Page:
The April 2018 International Monetary Fund (IMF) Fiscal Monitor reported global debt has reached a historically high level. In 2016, debt peaked at 225 percent of global gross domestic product (GDP) (the value of all goods and services produced across the world). Public debt is a significant component of global debt. The IMF wrote:
“For advanced economies, debt-to-GDP ratios have plateaued since 2012 above 105 percent of GDP – levels not seen since World War II – and are expected to fall only marginally over the medium term…In emerging market and middle-income economies, debt-to-GDP ratios in 2017 reached almost 50 percent – a level seen only during the 1980s’ debt crisis – and are expected to continue on an upward trend.”
There are numerous reasons high levels of government debt (the amount a government owes) and significant deficits (the difference between how much a government takes in from taxes and other sources and how much it spends) are a cause for concern:
• Higher interest payments. Governments typically finance debt by issuing government bonds. When bonds mature, the government issues new debt. If interest rates have risen, the cost of that debt increases. As a result, high debt levels can make tax hikes and spending cuts a necessity, explained the Committee for a Responsible Federal Budget.
• Lower national savings and income. You may have heard the phrase, “Robbing Peter to pay Paul,” which means taking money from one source to pay another. When a country runs a deficit, a similar thing happens. In The Long-Run Effects of Federal Budget Deficits on National Saving and Private Domestic Investment, the Congressional Budget Office explained, “…a dollar’s increase in the federal deficit results in…a 33 cent decline in domestic investment.”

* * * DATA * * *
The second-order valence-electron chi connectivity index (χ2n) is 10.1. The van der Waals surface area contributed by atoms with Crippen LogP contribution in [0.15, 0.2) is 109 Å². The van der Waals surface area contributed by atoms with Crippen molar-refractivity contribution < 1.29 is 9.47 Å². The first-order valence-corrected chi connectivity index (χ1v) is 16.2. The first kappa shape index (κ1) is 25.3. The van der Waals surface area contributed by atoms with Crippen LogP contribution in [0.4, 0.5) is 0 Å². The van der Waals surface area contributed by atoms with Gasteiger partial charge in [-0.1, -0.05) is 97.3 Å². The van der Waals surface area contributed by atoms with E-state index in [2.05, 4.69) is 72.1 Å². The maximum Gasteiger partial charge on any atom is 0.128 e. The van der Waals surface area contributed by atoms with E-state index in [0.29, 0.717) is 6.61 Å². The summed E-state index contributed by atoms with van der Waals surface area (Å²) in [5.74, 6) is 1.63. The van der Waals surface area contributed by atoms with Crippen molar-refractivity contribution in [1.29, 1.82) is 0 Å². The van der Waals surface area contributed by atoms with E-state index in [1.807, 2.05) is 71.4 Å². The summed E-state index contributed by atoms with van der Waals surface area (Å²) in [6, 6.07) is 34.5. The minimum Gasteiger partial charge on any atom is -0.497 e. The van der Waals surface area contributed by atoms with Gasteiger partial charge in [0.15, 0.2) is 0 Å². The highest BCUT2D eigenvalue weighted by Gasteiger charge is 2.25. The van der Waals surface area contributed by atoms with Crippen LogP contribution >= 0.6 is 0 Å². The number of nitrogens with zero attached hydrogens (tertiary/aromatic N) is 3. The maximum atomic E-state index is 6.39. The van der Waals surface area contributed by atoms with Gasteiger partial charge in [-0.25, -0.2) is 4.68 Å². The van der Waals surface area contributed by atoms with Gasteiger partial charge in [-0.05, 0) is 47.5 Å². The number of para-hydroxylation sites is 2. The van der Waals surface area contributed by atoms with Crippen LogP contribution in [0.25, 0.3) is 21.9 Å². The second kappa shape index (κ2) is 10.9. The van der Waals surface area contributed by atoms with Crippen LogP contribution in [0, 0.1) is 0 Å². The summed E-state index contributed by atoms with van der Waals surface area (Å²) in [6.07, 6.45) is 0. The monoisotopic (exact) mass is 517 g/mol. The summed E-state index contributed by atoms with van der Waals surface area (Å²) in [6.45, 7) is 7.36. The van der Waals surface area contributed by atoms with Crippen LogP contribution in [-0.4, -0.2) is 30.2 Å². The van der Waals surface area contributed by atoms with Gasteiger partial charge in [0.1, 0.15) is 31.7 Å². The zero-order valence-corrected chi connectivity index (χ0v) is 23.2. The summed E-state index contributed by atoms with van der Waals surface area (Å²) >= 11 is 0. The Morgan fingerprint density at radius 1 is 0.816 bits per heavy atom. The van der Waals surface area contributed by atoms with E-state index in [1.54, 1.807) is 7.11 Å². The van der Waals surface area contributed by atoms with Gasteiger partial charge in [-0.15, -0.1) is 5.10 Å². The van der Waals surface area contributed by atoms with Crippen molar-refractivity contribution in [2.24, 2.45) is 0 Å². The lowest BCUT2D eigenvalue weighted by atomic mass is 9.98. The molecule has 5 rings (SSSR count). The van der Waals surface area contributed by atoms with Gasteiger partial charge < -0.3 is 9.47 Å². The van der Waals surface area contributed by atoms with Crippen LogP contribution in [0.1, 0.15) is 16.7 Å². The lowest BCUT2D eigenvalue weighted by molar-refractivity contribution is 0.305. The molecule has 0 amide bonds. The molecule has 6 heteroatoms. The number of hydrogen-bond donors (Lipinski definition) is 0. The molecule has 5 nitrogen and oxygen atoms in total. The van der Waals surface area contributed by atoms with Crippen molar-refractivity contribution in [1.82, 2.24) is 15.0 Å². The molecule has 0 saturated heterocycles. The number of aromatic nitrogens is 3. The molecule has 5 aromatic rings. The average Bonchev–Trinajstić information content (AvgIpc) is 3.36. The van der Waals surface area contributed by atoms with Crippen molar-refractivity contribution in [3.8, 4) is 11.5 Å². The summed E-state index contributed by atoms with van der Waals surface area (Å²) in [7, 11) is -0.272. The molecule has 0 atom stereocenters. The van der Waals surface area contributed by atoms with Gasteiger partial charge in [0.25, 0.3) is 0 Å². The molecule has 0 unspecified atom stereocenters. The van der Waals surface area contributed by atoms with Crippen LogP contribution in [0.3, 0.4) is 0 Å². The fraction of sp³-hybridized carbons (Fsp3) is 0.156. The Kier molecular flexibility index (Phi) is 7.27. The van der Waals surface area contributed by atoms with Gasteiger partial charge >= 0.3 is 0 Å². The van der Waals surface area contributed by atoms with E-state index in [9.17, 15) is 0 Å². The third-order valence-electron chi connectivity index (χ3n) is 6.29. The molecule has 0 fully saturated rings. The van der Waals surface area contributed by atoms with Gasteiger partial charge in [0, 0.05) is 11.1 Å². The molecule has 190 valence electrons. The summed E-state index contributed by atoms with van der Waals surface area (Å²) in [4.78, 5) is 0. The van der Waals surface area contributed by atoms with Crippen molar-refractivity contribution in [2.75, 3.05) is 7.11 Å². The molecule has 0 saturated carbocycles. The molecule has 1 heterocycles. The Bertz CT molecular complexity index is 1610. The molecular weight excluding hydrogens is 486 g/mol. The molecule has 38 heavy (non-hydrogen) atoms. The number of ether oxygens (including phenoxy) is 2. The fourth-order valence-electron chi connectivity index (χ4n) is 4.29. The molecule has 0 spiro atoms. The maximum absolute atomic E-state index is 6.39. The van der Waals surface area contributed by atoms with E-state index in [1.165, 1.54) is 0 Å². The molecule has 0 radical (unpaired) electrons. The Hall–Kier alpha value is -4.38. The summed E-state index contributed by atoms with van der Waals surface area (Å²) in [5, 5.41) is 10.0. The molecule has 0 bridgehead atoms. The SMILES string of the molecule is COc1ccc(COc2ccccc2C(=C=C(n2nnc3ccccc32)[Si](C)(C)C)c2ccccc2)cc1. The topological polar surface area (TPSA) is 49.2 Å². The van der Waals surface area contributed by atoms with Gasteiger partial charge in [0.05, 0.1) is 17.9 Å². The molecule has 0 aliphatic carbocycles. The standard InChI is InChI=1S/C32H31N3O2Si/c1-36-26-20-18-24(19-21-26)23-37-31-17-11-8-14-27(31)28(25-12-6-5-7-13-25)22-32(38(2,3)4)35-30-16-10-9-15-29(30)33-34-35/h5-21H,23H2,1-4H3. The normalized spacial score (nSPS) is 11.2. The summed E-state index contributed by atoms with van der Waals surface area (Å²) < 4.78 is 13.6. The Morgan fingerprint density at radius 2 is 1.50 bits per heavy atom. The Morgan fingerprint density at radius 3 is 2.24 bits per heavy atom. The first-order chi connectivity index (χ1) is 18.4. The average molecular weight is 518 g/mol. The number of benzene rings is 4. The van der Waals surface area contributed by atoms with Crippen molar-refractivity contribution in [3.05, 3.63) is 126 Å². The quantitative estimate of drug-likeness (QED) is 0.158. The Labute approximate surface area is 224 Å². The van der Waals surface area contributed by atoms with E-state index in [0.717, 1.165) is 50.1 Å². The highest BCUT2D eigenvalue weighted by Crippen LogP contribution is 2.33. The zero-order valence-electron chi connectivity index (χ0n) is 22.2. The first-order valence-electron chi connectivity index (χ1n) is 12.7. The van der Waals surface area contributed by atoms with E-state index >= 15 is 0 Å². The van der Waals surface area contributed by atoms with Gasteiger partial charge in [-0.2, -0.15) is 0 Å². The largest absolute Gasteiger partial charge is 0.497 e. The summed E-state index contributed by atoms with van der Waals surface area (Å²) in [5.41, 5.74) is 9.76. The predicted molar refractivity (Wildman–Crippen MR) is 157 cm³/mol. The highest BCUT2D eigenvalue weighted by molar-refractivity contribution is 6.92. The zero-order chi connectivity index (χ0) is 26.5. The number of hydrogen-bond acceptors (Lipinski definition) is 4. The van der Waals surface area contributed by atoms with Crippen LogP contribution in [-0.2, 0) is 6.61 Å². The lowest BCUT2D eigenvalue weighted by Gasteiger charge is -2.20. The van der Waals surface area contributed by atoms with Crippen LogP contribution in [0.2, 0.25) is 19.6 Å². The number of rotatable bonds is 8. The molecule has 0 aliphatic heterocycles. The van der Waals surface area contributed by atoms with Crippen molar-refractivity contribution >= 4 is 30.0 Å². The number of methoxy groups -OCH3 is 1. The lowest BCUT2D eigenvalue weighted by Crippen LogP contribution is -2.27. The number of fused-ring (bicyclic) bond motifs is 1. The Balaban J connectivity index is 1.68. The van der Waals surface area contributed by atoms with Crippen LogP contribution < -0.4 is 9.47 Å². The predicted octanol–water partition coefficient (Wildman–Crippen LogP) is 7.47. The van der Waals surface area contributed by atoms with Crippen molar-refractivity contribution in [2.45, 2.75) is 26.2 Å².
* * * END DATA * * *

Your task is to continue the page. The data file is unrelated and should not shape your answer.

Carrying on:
• The tax lag. In his book, Do Deficits Matter?, Daniel Shaviro suggests sustained deficit spending creates a ‘tax lag’ by shifting responsibility for current spending onto future generations.
The IMF Fiscal Monitor wrote, “countries need to build fiscal buffers now by reducing government deficits and putting debt on a steady downward path.”
Last week, the interest rate on 10-year U.S. Treasuries rose above 2.9 percent, which raised concerns about inflation. Markets moved higher early in the week and tumbled later in the week. The major U.S. stock indices finished the week higher.
http://www.imf.org/en/Publications/FM/Issues/2018/04/06/fiscal-monitor-april-2018 (Click on Chapter 1, Full Text of Chapter 1, page 1)
http://online.barrons.com/mdc/public/page/9_3063-economicCalendar.html (Click on “U.S. & Intl Recaps,” then "Geopolitical concerns ease")